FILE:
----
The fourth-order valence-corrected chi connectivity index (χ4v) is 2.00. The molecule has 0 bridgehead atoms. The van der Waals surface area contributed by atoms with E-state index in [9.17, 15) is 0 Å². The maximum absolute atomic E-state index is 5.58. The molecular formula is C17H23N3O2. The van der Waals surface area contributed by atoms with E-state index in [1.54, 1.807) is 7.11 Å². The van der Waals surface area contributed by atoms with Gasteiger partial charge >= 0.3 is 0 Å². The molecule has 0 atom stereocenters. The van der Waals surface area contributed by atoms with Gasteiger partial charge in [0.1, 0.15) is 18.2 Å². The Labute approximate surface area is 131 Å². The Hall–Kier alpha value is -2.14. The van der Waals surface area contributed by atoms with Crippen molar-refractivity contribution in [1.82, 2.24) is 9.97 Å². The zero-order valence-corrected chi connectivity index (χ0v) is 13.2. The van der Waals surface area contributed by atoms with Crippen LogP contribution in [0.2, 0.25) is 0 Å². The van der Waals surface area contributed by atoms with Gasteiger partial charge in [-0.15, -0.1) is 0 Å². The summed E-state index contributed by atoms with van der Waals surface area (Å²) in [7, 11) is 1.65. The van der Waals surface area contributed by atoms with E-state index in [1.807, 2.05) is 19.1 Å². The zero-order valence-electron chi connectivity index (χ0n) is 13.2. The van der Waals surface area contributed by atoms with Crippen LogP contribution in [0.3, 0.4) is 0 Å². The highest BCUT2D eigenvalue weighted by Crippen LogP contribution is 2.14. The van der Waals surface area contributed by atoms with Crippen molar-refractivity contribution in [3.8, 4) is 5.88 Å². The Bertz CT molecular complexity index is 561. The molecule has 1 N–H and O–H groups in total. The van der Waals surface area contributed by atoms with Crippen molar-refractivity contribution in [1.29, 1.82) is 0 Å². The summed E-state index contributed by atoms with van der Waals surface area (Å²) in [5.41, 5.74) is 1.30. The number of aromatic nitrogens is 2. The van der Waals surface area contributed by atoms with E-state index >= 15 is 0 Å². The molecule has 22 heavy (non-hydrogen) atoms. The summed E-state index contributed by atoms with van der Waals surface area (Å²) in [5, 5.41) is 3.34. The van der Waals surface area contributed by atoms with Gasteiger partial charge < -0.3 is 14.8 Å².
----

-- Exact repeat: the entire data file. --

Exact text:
The fourth-order valence-corrected chi connectivity index (χ4v) is 2.00. The molecule has 0 bridgehead atoms. The van der Waals surface area contributed by atoms with E-state index in [9.17, 15) is 0 Å². The maximum absolute atomic E-state index is 5.58. The molecular formula is C17H23N3O2. The van der Waals surface area contributed by atoms with E-state index in [1.54, 1.807) is 7.11 Å². The van der Waals surface area contributed by atoms with Gasteiger partial charge >= 0.3 is 0 Å². The molecule has 0 atom stereocenters. The van der Waals surface area contributed by atoms with Gasteiger partial charge in [0.1, 0.15) is 18.2 Å². The Labute approximate surface area is 131 Å². The Hall–Kier alpha value is -2.14. The van der Waals surface area contributed by atoms with Crippen molar-refractivity contribution in [1.82, 2.24) is 9.97 Å². The zero-order valence-corrected chi connectivity index (χ0v) is 13.2. The van der Waals surface area contributed by atoms with Crippen LogP contribution in [0.2, 0.25) is 0 Å². The van der Waals surface area contributed by atoms with Gasteiger partial charge in [-0.15, -0.1) is 0 Å². The summed E-state index contributed by atoms with van der Waals surface area (Å²) in [7, 11) is 1.65. The van der Waals surface area contributed by atoms with E-state index in [1.807, 2.05) is 19.1 Å². The zero-order valence-electron chi connectivity index (χ0n) is 13.2. The van der Waals surface area contributed by atoms with Crippen LogP contribution in [0.3, 0.4) is 0 Å². The highest BCUT2D eigenvalue weighted by Crippen LogP contribution is 2.14. The van der Waals surface area contributed by atoms with Crippen molar-refractivity contribution in [3.8, 4) is 5.88 Å². The Bertz CT molecular complexity index is 561. The molecule has 1 N–H and O–H groups in total. The van der Waals surface area contributed by atoms with Crippen molar-refractivity contribution in [1.29, 1.82) is 0 Å². The summed E-state index contributed by atoms with van der Waals surface area (Å²) in [5.41, 5.74) is 1.30. The number of aromatic nitrogens is 2. The van der Waals surface area contributed by atoms with E-state index >= 15 is 0 Å². The molecule has 22 heavy (non-hydrogen) atoms. The summed E-state index contributed by atoms with van der Waals surface area (Å²) in [5, 5.41) is 3.34. The van der Waals surface area contributed by atoms with Gasteiger partial charge < -0.3 is 14.8 Å².